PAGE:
Wed Aug 17th, 2005 at 01:48:09 PM EST
The online version of our city paper is taking some time out from World Youth Day boosterism to tell us:
Bird Flu Possibly Already in Europe
While fairly superficial, as befits a provincial newspaper, this article does contain some interesting details about propagation channels.
(Note: see also whataboutbob's diary Bird Flu replication map for a global perspective on this issue.)
Berlin - In response to the approach of bird flu, the Federal government has intensified its preventative measures. The Federal Border Police (technically the "Federal Police" since July 1 - ed.) are to refuse persons entry to Germany in the event if there is a possibility that they carry the bird flu virus H5N1. ... Researchers assume that the greatest risk of spreading lies in illegal shipments of animals.
It would seem to me that "refusing entry" is a somewhat hollow gesture when someone is standing in a crowded passport control line with a high fever etc., but who am I to argue with the logic of the law? But be that as it may: The extent of the last problem is explained further down in this article:
According to a statement of the Bonn-based "Committee Against Bird Murder", experts estimate that more than 100,000 birds are smuggled into Germany from Russia and Asian countries each year.
A look at the associated news release reveals that this figure refers to illegally imported exotics, i.e. in addition to poultry imports. (The import of poultry and poultry products will likely be restricted through an EU directive soon, but that is not as yet the case).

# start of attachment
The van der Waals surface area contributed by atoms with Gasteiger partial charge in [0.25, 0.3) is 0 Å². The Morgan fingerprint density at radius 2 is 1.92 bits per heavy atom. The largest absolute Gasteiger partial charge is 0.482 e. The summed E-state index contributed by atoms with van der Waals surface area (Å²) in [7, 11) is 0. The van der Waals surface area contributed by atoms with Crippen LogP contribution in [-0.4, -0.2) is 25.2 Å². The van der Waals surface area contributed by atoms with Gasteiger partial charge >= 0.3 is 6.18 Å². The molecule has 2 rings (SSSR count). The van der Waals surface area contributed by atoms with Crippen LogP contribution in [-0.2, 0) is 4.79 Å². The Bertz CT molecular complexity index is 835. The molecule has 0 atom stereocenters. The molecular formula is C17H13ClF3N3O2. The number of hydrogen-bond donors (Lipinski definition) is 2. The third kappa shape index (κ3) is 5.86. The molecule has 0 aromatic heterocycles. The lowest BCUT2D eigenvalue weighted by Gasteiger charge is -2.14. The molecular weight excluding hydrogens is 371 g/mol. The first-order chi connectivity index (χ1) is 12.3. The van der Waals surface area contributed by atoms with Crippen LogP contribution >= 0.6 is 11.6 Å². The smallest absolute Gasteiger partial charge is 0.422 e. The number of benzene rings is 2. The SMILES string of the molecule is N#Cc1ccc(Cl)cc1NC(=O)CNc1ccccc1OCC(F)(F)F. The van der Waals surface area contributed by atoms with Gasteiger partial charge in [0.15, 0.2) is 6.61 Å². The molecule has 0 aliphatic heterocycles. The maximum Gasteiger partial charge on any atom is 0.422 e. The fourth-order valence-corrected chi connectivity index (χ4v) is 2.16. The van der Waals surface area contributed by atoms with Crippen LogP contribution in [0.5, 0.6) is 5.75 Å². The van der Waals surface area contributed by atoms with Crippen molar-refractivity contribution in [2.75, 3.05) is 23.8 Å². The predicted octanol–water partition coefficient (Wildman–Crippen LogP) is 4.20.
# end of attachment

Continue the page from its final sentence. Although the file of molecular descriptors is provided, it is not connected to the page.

In other words, there is a high likelihood that bird flu will arrive in Western Europe on the wings of illicit commerce.
What are the authorities doing?
A spokesperson for the Federal Ministry for Consumer Protection, Food and Agriculture said that the authorities were currently researching the cause of a mass bird die-off on the European side of the Urals. The Ministry for Consumer Protection characterized the situation as "highly threatening". A group of experts will meet in Bonn on Thursday to deliberate on further actions. ... Minister Renate Künast (Grüne) will announce the results in Berlin on Friday.
Poultry farmers in the Netherlands are required to restrict their animals to stalls for the time being as protection against bird flu. The experts meeting in Bonn are to discuss whether this should also be applied in Germany.
Incidentally, it is worth noting that the concrete measures described above are all on a law-enforcement level, not an epidemiological one. Nor have I been able to find any indication elsewhere that the German authorities have a plan for handling an outbreak comprising more than a few scattered individuals.